You can also use the request object's getHeader method to read the User-Agent HTTP header to determine what browser the user has (after casting the ServletRequest object, you are passed in this method to an HttpServletRequest object):

 public void doFilter(ServletRequest request,     ServletResponse response, FilterChain chain)     throws IOException, ServletException {     String browser = "";     Date date1 = new Date();     long start = System.currentTimeMillis();     String address =  request.getRemoteAddr();     String file = ((HttpServletRequest) request).getRequestURI();     String host = ((HttpServletRequest) request).getRemoteHost();     if(((HttpServletRequest)request).getHeader         ("User-Agent").indexOf("MSIE") >= 0){         browser = "Internet Explorer";     }     if(((HttpServletRequest)request).getHeader         ("User-Agent").indexOf("Netscape") >= 0){         browser = "Netscape Navigator";     }         .         .         . } 

If the user has logged in using HTTP authentication, you can get the type of authentication (that's "basic" here) using the HttpServletRequest object's getAuthType method, and if that's not null, you can get the user's name by getting a Principal object and using that object's getName method:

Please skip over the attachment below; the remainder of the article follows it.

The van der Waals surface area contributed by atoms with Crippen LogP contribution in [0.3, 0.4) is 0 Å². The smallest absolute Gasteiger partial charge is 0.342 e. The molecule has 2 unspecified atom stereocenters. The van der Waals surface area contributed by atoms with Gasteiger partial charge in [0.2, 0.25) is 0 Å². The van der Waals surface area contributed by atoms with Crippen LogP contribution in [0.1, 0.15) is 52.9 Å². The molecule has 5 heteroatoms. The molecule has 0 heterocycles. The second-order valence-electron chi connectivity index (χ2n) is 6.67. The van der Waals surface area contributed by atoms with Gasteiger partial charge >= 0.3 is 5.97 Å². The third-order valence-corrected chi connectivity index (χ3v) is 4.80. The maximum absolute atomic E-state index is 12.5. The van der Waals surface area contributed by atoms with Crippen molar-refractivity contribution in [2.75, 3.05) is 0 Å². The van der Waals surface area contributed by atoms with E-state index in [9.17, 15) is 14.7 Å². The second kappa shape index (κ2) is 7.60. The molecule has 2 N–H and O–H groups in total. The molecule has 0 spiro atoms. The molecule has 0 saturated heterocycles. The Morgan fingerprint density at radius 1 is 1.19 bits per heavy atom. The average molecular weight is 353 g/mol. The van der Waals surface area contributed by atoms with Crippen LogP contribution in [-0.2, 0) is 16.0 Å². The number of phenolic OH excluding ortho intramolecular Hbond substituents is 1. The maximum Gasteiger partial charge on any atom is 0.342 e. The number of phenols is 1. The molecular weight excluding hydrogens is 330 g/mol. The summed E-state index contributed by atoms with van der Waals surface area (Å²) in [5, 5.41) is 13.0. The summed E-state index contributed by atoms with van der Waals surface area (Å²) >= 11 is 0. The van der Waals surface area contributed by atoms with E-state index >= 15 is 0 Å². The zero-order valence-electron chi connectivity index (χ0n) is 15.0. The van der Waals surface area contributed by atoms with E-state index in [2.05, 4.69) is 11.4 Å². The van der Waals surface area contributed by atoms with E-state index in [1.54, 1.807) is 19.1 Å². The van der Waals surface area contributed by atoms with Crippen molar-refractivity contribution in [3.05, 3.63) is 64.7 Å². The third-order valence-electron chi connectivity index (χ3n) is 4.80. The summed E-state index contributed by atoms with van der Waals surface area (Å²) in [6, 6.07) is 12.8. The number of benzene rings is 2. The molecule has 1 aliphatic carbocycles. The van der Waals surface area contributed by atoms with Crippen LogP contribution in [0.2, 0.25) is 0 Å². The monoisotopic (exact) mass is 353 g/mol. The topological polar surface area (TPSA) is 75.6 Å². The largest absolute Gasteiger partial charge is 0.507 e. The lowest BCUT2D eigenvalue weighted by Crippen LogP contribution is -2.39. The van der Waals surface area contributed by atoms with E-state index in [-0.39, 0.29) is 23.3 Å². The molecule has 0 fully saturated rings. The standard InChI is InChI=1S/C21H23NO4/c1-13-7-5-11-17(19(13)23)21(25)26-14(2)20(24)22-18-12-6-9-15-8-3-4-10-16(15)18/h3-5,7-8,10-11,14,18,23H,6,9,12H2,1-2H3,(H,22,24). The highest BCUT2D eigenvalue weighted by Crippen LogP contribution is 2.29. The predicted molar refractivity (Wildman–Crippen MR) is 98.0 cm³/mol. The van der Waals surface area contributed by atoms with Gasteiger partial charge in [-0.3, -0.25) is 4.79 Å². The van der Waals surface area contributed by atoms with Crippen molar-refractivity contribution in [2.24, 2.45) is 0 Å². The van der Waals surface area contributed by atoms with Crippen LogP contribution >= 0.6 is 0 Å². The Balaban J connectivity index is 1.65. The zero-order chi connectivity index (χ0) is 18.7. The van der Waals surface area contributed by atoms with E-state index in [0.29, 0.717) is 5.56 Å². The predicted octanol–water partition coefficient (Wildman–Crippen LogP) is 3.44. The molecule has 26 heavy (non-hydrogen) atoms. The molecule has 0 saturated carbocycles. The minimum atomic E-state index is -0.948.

public void doFilter(ServletRequest request,     ServletResponse response, FilterChain chain)     throws IOException, ServletException {     String browser = "";     String authType = "none";     String username = "Not known";     Date date1 = new Date();     long start = System.currentTimeMillis();     String address =  request.getRemoteAddr();     String file = ((HttpServletRequest) request).getRequestURI();     String host = ((HttpServletRequest) request).getRemoteHost();         .         .         .     String type = ((HttpServletRequest)request).getAuthType();     if(type != null){         Principal principal =             ((HttpServletRequest)request).getUserPrincipal();         authType = type;         username = principal.getName();     }         .         .         . } 

Logging That Data

Now that you've gotten the data you need, how do you log it? One way is to use the FilterConfig object sent to the filter's init method. You can use this object's getServletContext method to get the servlet context, which is a common data space shared by the servlets and JSPs in the web application. The servlet context supports a log method, which can log text. Here's what that looks like in WebLoggerfirst, you save the FilterConfig object, access the servlet context, and then log your data: